This week, IBM announced plans to educate 30 million people globally by 2030 with a new free career-readiness program. The plan builds on the company's existing skills-based work, including its P-TECH public schools and a recent pledge to train 150,000 U.S. students and workers in cybersecurity.
Industry observers say IBM’s latest strategy around tech training is worth watching, especially with a relatively new CEO at the helm.
California’s juvenile justice system is at a crossroads, with state-run youth prisons shutting down in less than two years. Many of the 3,600 youth held in county-run juvenile halls, camps, and ranches are former public school students like Kent Mendoza.
Mendoza, who was incarcerated at age 15, is now part of a growing movement to reimagine juvenile detention facilities and the education they provide.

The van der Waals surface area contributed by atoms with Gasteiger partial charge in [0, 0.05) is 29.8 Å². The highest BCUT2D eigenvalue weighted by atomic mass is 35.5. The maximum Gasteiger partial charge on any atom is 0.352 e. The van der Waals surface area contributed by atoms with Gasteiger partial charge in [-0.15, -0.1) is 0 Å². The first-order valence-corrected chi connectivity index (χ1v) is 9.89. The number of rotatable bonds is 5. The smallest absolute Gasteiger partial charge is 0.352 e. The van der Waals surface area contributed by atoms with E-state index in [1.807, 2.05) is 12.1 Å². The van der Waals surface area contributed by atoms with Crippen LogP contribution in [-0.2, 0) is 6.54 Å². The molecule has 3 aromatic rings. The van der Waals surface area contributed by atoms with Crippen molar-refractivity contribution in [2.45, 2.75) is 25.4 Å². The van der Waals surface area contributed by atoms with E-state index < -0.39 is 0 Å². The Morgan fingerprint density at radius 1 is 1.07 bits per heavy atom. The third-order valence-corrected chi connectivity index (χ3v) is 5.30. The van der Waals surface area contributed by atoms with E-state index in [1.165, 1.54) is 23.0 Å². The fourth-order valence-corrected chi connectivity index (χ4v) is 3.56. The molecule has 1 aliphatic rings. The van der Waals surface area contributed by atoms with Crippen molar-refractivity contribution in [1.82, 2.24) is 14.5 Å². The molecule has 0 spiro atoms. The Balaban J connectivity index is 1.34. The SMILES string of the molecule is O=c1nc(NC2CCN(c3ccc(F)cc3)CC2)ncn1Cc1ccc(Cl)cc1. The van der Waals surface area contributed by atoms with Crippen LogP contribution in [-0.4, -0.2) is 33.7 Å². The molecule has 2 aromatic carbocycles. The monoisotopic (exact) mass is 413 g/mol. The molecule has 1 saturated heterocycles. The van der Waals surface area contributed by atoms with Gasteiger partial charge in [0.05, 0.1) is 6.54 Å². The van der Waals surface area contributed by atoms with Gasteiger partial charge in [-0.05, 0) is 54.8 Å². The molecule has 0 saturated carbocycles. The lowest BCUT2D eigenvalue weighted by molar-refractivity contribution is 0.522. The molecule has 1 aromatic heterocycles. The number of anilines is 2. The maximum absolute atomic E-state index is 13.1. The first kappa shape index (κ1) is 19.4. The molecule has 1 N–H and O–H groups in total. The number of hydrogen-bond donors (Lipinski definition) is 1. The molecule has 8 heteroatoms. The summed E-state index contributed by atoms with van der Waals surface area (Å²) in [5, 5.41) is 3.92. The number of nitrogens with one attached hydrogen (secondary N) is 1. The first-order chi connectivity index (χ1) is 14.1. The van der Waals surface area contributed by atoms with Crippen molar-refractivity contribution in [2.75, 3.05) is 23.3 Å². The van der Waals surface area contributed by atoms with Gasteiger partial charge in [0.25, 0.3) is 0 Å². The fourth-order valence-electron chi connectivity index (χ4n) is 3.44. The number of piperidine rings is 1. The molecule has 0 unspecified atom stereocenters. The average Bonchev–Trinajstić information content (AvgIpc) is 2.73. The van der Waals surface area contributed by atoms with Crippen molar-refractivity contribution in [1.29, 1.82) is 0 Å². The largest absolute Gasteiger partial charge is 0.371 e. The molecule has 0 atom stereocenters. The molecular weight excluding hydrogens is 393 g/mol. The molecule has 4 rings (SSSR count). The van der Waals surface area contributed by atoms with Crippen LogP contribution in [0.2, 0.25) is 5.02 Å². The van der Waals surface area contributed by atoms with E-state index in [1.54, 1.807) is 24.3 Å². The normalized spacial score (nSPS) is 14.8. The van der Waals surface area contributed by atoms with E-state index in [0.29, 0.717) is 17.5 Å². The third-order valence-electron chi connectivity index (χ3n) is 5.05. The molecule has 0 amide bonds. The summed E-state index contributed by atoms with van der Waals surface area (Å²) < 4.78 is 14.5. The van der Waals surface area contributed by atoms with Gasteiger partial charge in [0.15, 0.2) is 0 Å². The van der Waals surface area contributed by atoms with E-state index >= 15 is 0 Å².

Lisa Dirks grew up on the Alaskan island of Atka, in the Aleutian Island chain. Now a doctoral student at the University of Washington in Seattle, she focuses on reforming methods of scientific and academic research among Native populations.
Specifically, Dirks wants to ensure that tribal leaders and community members are directly involved in all phases of the work, from the design of studies to publication of research findings.
As the pandemic drags on past 19 months, mental-health experts say students are paying the price.
This week, the Education Department and the Justice Department called on colleges to step up their efforts to better support students' mental-health needs. Among their recommendations: providing mental-health evaluations and services, modifying attendance policies, and training staff members to recognize signs of distress.
Data is a four-letter word in some parts of higher education, even as many people call for colleges and universities to get better at using data and analytics to support institutional decision-making and student success.
This episode of The Key explores how faculty and staff members can use data to contribute to important discussions across their institution—whether they consider themselves “data people” or not.